ain in the sides of your face? Popping jaw? Do your teeth clench or grind? The problem may be TMJ or TMD. But what are they and what’s the difference between them?
TMJ and TMD Differences
TMJ and TMD are not the same thing. TMJ stands for temporomandibular joint, which is the joint that connects your jaw to your skull, just below and in front of your ear. On the other hand, TMD stands for temporomandibular joint disorder.
TMD refers to a collection of problems that are all related to the TMJ. So basically, TMJ is the anatomical name of the joint, whereas TMD is the group of conditions that can affect the joint.
The reason for this misunderstanding is just basic parlance. People with TMD will often say they have “TMJ pain” or “TMJ problems”. So this is really all a matter of the words that people are familiar with. Still, if you’re suffering from TMD. it’s important to understand exactly what that means and what can be done about it.
What is the TMJ?
The temporomandibular joint is a very small and delicate part of the jaw. It may be surprising to learn how delicate it really is, because it does so many powerful and important things. The TMJ is active when you talk, when you chew, and any time you open your mouth. This almost-constant use of the TMJ is the reason why TMJ disorders (also known as TMD) can be so detrimental to your overall dental and physical health.
So now that we know what the TMJ is, let’s look at the problems when it goes wrong.
What is TMD?
As mentioned, TMD is not just one disorder, but a collection of TMJ disorders. It can manifest as jaw pain, chronic facial pain, teeth grinding, and as a jaw clenching disorder. There can be many symptoms of TMD, and not every case of TMD manifests the same way.
What causes TMD? Any number of things can cause the TMJ to become problematic. The TMJ can be damaged from injury, such as a blow to the face (think: sports players, or children wrestling).
It can be caused by an infection that makes the area around the TMJ become swollen and painful. It can even be caused by bone deterioration disorders, or autoimmune disorders like arthritis.
What Can Be Done About TMD?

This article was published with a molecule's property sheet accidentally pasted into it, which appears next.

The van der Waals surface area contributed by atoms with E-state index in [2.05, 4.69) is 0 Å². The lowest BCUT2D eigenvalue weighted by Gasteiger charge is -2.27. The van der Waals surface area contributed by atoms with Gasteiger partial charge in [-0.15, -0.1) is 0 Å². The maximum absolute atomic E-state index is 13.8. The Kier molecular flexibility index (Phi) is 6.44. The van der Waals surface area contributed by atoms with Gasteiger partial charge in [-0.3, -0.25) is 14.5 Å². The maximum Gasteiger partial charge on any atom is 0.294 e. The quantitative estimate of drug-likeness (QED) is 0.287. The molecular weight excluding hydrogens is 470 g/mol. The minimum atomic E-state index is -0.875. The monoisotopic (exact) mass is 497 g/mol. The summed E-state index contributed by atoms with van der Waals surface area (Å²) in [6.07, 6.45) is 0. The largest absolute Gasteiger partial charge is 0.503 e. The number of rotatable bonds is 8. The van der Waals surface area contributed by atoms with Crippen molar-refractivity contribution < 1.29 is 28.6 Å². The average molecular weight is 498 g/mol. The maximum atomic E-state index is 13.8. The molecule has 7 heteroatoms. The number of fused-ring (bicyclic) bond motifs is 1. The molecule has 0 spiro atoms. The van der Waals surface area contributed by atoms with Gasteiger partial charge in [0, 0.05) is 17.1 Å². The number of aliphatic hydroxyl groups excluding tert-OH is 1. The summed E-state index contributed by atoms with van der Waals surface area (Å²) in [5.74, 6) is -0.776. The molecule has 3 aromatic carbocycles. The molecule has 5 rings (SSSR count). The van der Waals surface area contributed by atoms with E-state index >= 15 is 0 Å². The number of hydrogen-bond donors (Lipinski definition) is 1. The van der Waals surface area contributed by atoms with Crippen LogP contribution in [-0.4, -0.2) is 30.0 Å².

Treatment for TMD can be a number of things, because, as mentioned before, TMD can be caused by a number of things. However, there are some treatments that are universal.
First, it is recommended that you rest the TMJ as much as you can during this painful medical experience. This is obviously going to be hard because you can’t simply stop eating or talking.
You need to open your mouth. But you can give your TMJ some rest by eating soft foods, so your TMJ doesn’t have to work as hard, and talking softer and less often. Also, practice not opening your mouth as widely as you usually do.
Pain medication will be recommended, but in almost every case the pain medication will be an over-the-counter drug, generally ibuprofen. This is an anti-inflammatory, which will both help with the pain and decrease the swelling around the TMJ, making it less irritated. Tylenol may also be recommended for pain.
In some cases, physical therapy will be called for. This physical therapy will be a hands-on massage, moving the jaw open and closed in a protected way to improve jaw joint motion, reduce stiffness, and alleviate stress.
If you are having jaw clenching and teeth grinding as part of your TMD, then the dentist will likely recommend a night guard for you. This custom-fitted mouthguard will make sure that when you clench at night your teeth are not grinding against each other.
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